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Home ▸ Catalog ▸ Roman Coins ▸ Crisis and Decline ▸ Otacilia SeveraView Options:  |  |  | 

Otacilia Severa, Augusta February or March 244 - September or October 249 A.D.

Otacilia Severa was the wife of Philip I. Very little is known of her, but it is believed she survived her husband's murder.


Otacilia Severa, Augusta, February 244 - End of September 249 A.D., Hierapolis, Phrygia in Homonoia with Sardis

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This coin commemorates the homonoia (alliance) between Phrygia and Sardis. The wreaths refer to the games sponsored by each of the two cities, the ΠYΘIA games held by Hierapolis, and the XPVCANΘINA games held by Sardes.
RP77256. Bronze AE 25, Franke-Nolle, type V, 838 (Vs. A/Rs. 11); cf. Lindgren-Kovacs 976; BMC Phrygia p. 260, 175, F, weight 7.301 g, maximum diameter 25.0 mm, die axis 180o, Hierapolis (near Pamukkale, Turkey) mint, Feb 244 - End Sep 249 A.D.; obverse M ΩT CEVHPA, draped bust right, wearing stephane, hair in horizontal ridges, plait up the back of head; reverse IEPAΠOΛEITΩN K CAP∆,IANΩN NEΩ/KOPΩN (ending in two lines in exergue), two wreaths side by side with inscriptions within, left wreath XPV/CAN, right wreath ΠVΘ/IA, OMONOI/A in the field above; very rare; $250.00 (€222.50)
 


Philip I and Otacilia Severa, 244 - 249 A.D., Marcianopolis, Moesia Inferior

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The Greeks and Romans did not view snakes as evil creatures but rather as symbols and tools for healing and fertility. Asclepius, the son of Apollo and Koronis, learned the secrets of keeping death at bay after observing one snake bringing another snake healing herbs. Woman seeking fertility, the sick, and the injured slept in his temples in chambers where non-poisonous snakes were left to crawl on the floor and provide healing.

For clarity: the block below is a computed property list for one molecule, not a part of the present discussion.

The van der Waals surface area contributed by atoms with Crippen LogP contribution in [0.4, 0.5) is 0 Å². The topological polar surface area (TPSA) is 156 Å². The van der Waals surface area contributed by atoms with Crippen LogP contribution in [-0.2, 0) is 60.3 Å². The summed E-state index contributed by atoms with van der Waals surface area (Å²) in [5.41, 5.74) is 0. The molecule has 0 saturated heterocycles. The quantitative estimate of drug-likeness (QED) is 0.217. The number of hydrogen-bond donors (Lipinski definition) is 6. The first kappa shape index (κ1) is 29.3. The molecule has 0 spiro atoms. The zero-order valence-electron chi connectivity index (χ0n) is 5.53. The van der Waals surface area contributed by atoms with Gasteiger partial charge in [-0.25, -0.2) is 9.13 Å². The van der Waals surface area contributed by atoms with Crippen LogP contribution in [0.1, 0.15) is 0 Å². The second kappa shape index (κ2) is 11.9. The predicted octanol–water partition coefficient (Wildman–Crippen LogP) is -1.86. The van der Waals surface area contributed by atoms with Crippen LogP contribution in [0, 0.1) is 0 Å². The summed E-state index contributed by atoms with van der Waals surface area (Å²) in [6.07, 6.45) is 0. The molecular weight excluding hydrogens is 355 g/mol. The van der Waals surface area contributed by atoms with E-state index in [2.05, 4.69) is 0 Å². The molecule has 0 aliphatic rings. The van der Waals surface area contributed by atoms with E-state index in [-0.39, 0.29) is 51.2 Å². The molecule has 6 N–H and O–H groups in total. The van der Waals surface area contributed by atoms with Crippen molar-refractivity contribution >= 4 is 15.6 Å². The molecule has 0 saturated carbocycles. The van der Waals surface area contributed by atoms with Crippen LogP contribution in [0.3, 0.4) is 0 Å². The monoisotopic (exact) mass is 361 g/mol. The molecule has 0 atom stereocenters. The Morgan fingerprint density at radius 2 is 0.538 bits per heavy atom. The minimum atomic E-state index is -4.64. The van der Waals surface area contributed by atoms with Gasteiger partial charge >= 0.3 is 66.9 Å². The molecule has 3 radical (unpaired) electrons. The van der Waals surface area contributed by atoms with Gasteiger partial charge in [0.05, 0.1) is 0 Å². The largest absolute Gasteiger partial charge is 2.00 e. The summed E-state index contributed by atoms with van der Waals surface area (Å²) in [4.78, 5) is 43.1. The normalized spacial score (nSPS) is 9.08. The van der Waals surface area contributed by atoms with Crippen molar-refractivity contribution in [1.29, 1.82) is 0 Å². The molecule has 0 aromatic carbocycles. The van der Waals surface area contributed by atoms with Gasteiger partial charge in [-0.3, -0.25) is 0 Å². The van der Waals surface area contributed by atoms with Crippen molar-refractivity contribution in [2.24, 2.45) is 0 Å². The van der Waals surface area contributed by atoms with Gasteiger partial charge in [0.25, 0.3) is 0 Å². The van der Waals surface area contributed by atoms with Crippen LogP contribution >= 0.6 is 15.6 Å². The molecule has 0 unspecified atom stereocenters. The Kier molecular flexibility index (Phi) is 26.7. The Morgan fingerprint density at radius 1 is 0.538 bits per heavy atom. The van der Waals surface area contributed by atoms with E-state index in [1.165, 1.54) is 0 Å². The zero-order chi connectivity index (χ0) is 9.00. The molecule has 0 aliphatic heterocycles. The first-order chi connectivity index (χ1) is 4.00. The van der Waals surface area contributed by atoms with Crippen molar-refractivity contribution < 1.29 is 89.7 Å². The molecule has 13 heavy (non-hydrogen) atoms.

RP83492. Bronze pentassarion, H-J Marcianopolis 6.41.22.1 (R6), Varbanov I 2083, AMNG I/I 1206, Mouchmov 850, BMC Thrace -, SNG Cop -, gVF, green patina, porous, small edge splits, centration dimples, weight 12.529 g, maximum diameter 29.4 mm, die axis 180o, Markianopolis (Devnya, Bulgaria) mint, consular legate Prastina Messallinus, 244 - 247; obverse AYT M IOYΛ ΦIΛIΠΠOC AVΓ M WTAK, CEBHPAC / E (ending in two lines in exergue), confronted busts of Philip I on left, facing right, laureate, draped, and cuirassed, and Otacilia Severa, on right, facing left, diademed and draped; reverse YΠ ΠPACT MECCAΛΛEINOY MAPKIANOΠOΛEIT,ΩN (final two letters in column in right field), serpent in four coils, erect head nimbate right, E (mark of value) in left field; $190.00 (€169.10)
 


Otacilia Severa, Augusta, February 244 - End of September 249 A.D., Hierapolis, Phrygia in Homonoia with Sardis

Click for a larger photo
This coin commemorates the homonoia (alliance) between Phrygia and Sardis. The wreaths refer to the games sponsored by each of the two cities, the ΠYΘIA games held by Hierapolis, and the XPVCANΘINA games held by Sardes.
RP77257. Bronze AE 25, Franke-Nolle, type V, 830 (Vs. A/Rs. 9); Lindgren-Kovacs 976; BMC Phrygia p. 260, 175, aF, obverse off center but on a broad flan, edge crack, porous, weight 6.144 g, maximum diameter 27.3 mm, die axis 180o, Hierapolis (near Pamukkale, Turkey) mint, Feb 244 - End Sep 249 A.D.; obverse M ΩT CEVHPA, draped bust right, wearing stephane, hair in horizontal ridges, plait up the back of head; reverse IEPAΠOΛEITΩN K CAP∆,IANΩN NEΩK/OPΩN (ending in two lines in exergue), two wreaths side by side with inscriptions within, XPY/CAN in the left wreath, ΠYΘ/IA in the right wreath, OMONOI/A in the field above; very rare; $160.00 (€142.40)
 


Otacilia Severa, Augusta, February 244 - End of September 249 A.D., Zeugma, Commagene, Syria

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A tetrastyle temple is a temple with four columns. A peribolos is a court enclosed by a wall, especially one surrounding an ancient Greek or Roman temple.